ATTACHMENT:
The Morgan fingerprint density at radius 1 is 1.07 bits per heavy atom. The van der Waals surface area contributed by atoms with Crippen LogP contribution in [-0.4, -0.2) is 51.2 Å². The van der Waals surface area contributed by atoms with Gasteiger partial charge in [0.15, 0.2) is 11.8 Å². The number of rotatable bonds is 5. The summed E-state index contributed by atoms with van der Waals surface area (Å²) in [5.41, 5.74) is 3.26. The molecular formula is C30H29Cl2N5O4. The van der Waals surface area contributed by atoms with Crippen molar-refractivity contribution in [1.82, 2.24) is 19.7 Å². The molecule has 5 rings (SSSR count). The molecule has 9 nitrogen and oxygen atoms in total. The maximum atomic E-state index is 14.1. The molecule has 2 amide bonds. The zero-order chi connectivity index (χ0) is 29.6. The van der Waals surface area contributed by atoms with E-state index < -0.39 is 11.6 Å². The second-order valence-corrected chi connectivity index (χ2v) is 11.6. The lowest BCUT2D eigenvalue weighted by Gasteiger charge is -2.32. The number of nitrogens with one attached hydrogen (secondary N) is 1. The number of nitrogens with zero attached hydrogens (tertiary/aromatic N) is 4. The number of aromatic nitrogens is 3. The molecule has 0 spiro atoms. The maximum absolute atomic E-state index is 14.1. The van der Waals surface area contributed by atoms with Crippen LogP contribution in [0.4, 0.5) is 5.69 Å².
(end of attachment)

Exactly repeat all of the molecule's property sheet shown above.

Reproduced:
The Morgan fingerprint density at radius 1 is 1.07 bits per heavy atom. The van der Waals surface area contributed by atoms with Crippen LogP contribution in [-0.4, -0.2) is 51.2 Å². The van der Waals surface area contributed by atoms with Gasteiger partial charge in [0.15, 0.2) is 11.8 Å². The number of rotatable bonds is 5. The summed E-state index contributed by atoms with van der Waals surface area (Å²) in [5.41, 5.74) is 3.26. The molecular formula is C30H29Cl2N5O4. The van der Waals surface area contributed by atoms with Crippen molar-refractivity contribution in [1.82, 2.24) is 19.7 Å². The molecule has 5 rings (SSSR count). The molecule has 9 nitrogen and oxygen atoms in total. The maximum atomic E-state index is 14.1. The molecule has 2 amide bonds. The zero-order chi connectivity index (χ0) is 29.6. The van der Waals surface area contributed by atoms with E-state index < -0.39 is 11.6 Å². The second-order valence-corrected chi connectivity index (χ2v) is 11.6. The lowest BCUT2D eigenvalue weighted by Gasteiger charge is -2.32. The number of nitrogens with one attached hydrogen (secondary N) is 1. The number of nitrogens with zero attached hydrogens (tertiary/aromatic N) is 4. The number of aromatic nitrogens is 3. The molecule has 0 spiro atoms. The maximum absolute atomic E-state index is 14.1. The van der Waals surface area contributed by atoms with Crippen LogP contribution in [0.4, 0.5) is 5.69 Å².